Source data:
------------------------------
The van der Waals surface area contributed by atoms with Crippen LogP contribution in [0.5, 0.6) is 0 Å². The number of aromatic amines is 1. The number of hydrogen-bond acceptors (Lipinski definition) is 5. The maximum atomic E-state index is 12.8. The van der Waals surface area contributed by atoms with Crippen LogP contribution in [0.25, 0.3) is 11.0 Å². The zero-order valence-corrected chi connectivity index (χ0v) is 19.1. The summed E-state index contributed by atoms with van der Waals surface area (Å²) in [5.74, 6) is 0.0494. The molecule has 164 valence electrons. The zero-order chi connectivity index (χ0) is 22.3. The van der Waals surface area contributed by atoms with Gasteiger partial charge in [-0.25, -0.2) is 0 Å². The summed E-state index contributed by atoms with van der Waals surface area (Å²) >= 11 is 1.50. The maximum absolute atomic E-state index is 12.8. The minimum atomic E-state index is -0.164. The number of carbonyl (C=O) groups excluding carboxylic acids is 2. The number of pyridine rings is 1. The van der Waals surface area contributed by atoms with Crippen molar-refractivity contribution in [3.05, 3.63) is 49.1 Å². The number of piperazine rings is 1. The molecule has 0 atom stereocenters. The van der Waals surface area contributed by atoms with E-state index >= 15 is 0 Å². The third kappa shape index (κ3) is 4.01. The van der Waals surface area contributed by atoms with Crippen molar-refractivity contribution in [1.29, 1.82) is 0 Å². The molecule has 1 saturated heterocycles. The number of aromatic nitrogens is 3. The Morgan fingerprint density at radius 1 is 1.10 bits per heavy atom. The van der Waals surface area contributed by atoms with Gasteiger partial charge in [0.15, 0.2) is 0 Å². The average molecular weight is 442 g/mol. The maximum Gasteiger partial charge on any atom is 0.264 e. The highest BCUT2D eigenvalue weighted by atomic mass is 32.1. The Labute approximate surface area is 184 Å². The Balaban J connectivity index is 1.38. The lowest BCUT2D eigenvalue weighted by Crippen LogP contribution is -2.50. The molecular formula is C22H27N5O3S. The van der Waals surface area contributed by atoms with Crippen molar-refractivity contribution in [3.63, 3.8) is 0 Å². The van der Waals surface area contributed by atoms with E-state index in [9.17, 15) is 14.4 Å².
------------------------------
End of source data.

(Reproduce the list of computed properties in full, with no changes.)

The van der Waals surface area contributed by atoms with Crippen LogP contribution in [0.5, 0.6) is 0 Å². The number of aromatic amines is 1. The number of hydrogen-bond acceptors (Lipinski definition) is 5. The maximum atomic E-state index is 12.8. The van der Waals surface area contributed by atoms with Crippen LogP contribution in [0.25, 0.3) is 11.0 Å². The zero-order valence-corrected chi connectivity index (χ0v) is 19.1. The summed E-state index contributed by atoms with van der Waals surface area (Å²) in [5.74, 6) is 0.0494. The molecule has 164 valence electrons. The zero-order chi connectivity index (χ0) is 22.3. The van der Waals surface area contributed by atoms with Gasteiger partial charge in [-0.25, -0.2) is 0 Å². The summed E-state index contributed by atoms with van der Waals surface area (Å²) >= 11 is 1.50. The maximum absolute atomic E-state index is 12.8. The minimum atomic E-state index is -0.164. The number of carbonyl (C=O) groups excluding carboxylic acids is 2. The number of pyridine rings is 1. The van der Waals surface area contributed by atoms with Crippen molar-refractivity contribution in [3.05, 3.63) is 49.1 Å². The number of piperazine rings is 1. The molecule has 0 atom stereocenters. The van der Waals surface area contributed by atoms with E-state index >= 15 is 0 Å². The third kappa shape index (κ3) is 4.01. The van der Waals surface area contributed by atoms with Crippen molar-refractivity contribution in [1.29, 1.82) is 0 Å². The molecule has 1 saturated heterocycles. The number of aromatic nitrogens is 3. The Morgan fingerprint density at radius 1 is 1.10 bits per heavy atom. The van der Waals surface area contributed by atoms with Gasteiger partial charge in [0.15, 0.2) is 0 Å². The average molecular weight is 442 g/mol. The maximum Gasteiger partial charge on any atom is 0.264 e. The highest BCUT2D eigenvalue weighted by atomic mass is 32.1. The Labute approximate surface area is 184 Å². The Balaban J connectivity index is 1.38. The lowest BCUT2D eigenvalue weighted by Crippen LogP contribution is -2.50. The molecular formula is C22H27N5O3S. The van der Waals surface area contributed by atoms with Crippen molar-refractivity contribution in [3.63, 3.8) is 0 Å². The van der Waals surface area contributed by atoms with E-state index in [9.17, 15) is 14.4 Å².